Kenyan Football; Communism and Numbers

In everyday life we deal with numbers, in football- I would say its fast turning into a way of life. From match day statistics, player/team statistics to rankings of clubs and players based on financial and performance based criteria, let’s not lie to ourselves it’s not going away anytime soon- in fact, it can only get better.

On 20th of Nov 2013- I alongside several other people gathered at the Safari Park hotel to pay homage to some of the greatest performers of the 2013 KPL season, one thing was evident- the numbers mattered a lot. From the number of goals scored, least amount of goals conceded, number of games played and even the famous number 11(129-118) jump- ‘people don’t seem to appreciate.’

But that’s not just for numbers; numbers attract attention. So much attention that when it was the turn of most speakers to make their remarks- they all pointed out at the increased numbers of fans to the stadiums, increased number of sponsors, increased number of tweets and so on and so on.

Getting into a closer analysis of most of the dynamics presented- one would agree, Kenyan football has in the past few years made substantial growth and that can only get bigger and bigger. One thing though getting bigger is the desire to finally have a stake in the day to day running of the game in this country. The president noted though that there is need to popularize the game by increasing the number of community clubs as at it stands now- only two teams command a substantial following. Two years; the ultimatum for institutional based clubs in the country to convert to community clubs.

A clap went around, a few tempted to join the frenzy but soon a few stopped. I wonder what the reason was and then I realised, not everyone bought the idea.

Winning the League and Cup Competition by Gor Mahia and AFC Leopards respectively suddenly exposes some of the greatest weaknesses of the ideologies that run this game. Talks of the game has improved and community football returning to its best is not the best of truths. Over the last few years, the two clubs have invested so much and it’s not a coincidence the two are up there at the moment. The interest generated around the teams by the fans has been as a result of some valuation and identity of the various fan groups to the clubs.

Institutional based clubs have won these league and Cup competitions over the years, some with even better players and points but the fact that they never drew huge crowds to them, blurred the ‘improvement’ aspect now being showered on the two giants.

A quick look at some of the institutional clubs in the past and even today that won the various leagues and cup competitions in this country, they drew some good and fanatical support to their sides. The defunct Mumias FC for example drew huge crowds to its side even though they were sponsored by Mumias Sugar Company. Thika United today, which is a community based club barely, attracts 2000 fans to its home games.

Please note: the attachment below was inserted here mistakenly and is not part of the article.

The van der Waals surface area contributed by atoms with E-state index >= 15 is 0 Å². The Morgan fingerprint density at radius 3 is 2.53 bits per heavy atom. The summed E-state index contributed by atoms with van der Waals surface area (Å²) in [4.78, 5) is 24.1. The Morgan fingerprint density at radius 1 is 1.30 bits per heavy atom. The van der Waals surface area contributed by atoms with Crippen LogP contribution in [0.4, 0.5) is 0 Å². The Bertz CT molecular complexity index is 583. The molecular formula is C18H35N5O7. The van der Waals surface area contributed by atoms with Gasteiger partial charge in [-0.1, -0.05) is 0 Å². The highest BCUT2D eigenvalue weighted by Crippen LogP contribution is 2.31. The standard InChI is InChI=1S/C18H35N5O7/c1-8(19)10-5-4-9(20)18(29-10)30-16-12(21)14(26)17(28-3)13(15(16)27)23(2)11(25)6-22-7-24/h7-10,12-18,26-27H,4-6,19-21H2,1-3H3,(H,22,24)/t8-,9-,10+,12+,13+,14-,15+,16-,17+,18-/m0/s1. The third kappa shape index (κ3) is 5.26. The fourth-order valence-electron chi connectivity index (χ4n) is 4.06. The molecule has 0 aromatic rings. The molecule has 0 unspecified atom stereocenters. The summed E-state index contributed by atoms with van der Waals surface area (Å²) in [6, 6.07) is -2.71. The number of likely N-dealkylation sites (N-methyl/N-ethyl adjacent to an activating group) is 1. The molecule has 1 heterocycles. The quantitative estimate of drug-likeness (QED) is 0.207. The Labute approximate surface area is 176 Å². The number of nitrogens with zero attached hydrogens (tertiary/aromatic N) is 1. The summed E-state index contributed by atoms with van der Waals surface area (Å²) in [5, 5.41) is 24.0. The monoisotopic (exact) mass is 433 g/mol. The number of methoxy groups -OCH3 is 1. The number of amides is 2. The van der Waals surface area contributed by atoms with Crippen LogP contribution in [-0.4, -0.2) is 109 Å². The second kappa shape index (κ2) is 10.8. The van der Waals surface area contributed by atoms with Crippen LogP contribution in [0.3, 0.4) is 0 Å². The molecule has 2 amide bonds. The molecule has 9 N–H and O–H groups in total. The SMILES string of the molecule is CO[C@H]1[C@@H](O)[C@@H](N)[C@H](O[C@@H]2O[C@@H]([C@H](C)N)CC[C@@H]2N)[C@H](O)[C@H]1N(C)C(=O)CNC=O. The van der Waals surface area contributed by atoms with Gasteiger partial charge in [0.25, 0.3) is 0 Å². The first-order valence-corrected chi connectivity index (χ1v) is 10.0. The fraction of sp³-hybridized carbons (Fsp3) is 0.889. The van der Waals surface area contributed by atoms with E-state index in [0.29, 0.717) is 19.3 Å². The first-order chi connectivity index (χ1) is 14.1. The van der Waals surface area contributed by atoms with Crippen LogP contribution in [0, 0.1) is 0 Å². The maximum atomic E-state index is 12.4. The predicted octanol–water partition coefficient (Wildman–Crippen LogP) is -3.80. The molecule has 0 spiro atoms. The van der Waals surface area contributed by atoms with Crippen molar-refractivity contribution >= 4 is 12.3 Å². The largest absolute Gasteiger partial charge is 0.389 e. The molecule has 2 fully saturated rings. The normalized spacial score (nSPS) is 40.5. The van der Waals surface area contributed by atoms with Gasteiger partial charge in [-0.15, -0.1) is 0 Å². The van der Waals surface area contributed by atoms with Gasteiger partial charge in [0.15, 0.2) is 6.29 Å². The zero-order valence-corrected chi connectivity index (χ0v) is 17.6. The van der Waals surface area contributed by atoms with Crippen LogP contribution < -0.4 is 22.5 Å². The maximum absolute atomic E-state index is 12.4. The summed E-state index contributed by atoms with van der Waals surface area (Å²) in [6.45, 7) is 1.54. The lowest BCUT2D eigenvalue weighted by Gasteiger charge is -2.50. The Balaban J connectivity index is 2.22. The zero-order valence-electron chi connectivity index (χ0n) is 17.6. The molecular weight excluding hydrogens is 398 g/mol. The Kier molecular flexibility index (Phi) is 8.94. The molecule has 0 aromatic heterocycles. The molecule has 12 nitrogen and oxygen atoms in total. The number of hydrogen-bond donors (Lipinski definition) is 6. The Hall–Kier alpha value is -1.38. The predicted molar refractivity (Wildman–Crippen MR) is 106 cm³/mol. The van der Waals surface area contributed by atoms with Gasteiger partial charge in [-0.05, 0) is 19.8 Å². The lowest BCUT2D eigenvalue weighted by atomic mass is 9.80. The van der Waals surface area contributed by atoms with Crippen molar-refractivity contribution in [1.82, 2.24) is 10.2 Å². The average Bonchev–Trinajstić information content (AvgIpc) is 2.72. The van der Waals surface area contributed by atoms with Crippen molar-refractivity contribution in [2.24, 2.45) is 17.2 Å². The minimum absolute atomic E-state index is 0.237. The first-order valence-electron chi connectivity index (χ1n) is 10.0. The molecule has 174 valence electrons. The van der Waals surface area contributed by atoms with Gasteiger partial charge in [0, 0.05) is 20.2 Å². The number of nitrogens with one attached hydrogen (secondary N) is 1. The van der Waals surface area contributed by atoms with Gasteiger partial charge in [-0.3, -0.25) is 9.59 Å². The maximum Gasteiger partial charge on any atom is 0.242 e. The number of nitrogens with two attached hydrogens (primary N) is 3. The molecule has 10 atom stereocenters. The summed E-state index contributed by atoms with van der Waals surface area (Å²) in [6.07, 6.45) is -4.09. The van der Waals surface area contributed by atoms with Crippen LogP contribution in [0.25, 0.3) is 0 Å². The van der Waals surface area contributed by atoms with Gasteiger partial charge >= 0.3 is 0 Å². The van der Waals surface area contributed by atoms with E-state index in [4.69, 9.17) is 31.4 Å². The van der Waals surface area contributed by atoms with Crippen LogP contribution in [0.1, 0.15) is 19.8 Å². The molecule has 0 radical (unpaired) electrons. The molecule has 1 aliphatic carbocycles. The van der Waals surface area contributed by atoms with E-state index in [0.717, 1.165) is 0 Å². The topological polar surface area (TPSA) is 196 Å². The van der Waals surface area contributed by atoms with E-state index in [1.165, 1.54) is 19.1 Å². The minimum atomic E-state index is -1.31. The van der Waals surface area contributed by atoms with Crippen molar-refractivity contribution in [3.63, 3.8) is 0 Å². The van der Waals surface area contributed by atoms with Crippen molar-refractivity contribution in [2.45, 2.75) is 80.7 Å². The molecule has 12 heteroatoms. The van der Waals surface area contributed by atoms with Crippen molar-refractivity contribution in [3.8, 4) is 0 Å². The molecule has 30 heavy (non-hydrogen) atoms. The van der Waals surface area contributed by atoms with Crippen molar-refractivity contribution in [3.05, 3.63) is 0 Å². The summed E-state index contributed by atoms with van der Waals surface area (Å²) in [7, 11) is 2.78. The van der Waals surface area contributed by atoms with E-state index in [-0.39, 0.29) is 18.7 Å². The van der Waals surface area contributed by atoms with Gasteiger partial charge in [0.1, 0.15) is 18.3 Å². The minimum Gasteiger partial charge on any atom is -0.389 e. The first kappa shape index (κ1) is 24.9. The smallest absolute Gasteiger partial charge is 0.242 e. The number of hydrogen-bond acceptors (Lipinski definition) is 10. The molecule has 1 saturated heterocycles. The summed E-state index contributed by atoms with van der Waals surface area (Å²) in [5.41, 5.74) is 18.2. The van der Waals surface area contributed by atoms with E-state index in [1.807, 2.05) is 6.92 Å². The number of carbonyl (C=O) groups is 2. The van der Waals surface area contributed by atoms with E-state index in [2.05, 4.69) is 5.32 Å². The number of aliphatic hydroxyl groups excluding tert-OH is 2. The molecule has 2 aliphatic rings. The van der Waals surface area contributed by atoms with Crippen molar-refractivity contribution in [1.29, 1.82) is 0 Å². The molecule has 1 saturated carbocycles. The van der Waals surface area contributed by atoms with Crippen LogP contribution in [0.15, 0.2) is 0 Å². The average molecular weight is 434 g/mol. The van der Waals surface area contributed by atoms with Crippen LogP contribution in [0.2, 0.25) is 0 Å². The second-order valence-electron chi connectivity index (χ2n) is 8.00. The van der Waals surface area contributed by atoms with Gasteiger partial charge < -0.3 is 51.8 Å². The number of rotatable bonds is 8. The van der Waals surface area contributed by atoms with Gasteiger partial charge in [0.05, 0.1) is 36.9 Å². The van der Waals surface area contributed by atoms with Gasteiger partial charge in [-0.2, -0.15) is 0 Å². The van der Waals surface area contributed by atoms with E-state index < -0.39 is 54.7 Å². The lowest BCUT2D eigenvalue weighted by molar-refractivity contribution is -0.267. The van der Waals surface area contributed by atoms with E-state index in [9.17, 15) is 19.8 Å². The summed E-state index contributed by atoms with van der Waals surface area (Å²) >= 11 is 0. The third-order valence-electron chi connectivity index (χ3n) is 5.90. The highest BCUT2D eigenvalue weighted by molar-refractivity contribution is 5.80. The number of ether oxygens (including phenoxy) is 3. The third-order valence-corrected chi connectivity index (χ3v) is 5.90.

The idea of community clubs though shouldn’t be entirely dismissed, actually some of the biggest clubs in the world have a communal base, either based on location or values and that’s what Kenyan Football needs to distinguish.

Not long ago in the papers, I read a piece that called for each ethnic community in this country to have a team of its own- I laughed, the dynamics of promotion and relegation would fast do away with such a criteria besides, corporates wouldn’t buy to such a divisive idea.

Well, the community based clubs idea is a school of thought that maybe seeks to incorporate more fans into the day to day running of a club and give them more power on decision making and on club financial stability- that we must all applaud. Looking at such a set up today, it would mean proper structures set up, showing the fans some valuation before they buy into the idea and even thoroughly defining the boundaries of communism i.e. today a group of bloggers/group of contractors/group of journalists etc. would form a community.

While the game would be looking for more numbers for clubs and seeking a way out of institutional owning- we must all appreciate the following three factors

  1. We cannot assume the impact of institutions/group of people who created the clubs today we call institutional based clubs.
  2. Communism needs to be defined in detail (values, location and even structures).
  3. Style/Mode of transition, from Institutionalism to community based ownership of clubs.

But while the above still is deliberated (hopefully) – the numbers game shouldn’t be pointer and an ascertation to instant growth. Selling an idea and values to human beings can be one of the greatest and hardest things in our generation. Communism has grown from the (ethic) based school of thought to a more sophisticated idea of value based involvement, economic empowerment among others with the view of no disregard for race, colour or tribe.

Careful- the numbers game is a very tactical one. While fan involvement is a way of drawing more and more people to the game- the ‘political’ view is that where the crowds are, there is the kill.

So while the whole 2013 KPL awards was done and dusted- one thing comes to mind, we are all in a battle of ideologies.  Like the Cold War, football is always at war with itself- whether to keep the institution based clubs or go the community based way, the answer found might never be right and too might never be wrong.

  1. Lovely piece of writing once again. Besides i would also support your argument by asking, how sure are we Uncle Sam is not just playing to the gallery, we all know he wants the numbers to hide his inefficiency. Looking forward to the next post

  2. Pingback: Kenya: Storylines that will likely illuminate Football in 2014 | Superfoota

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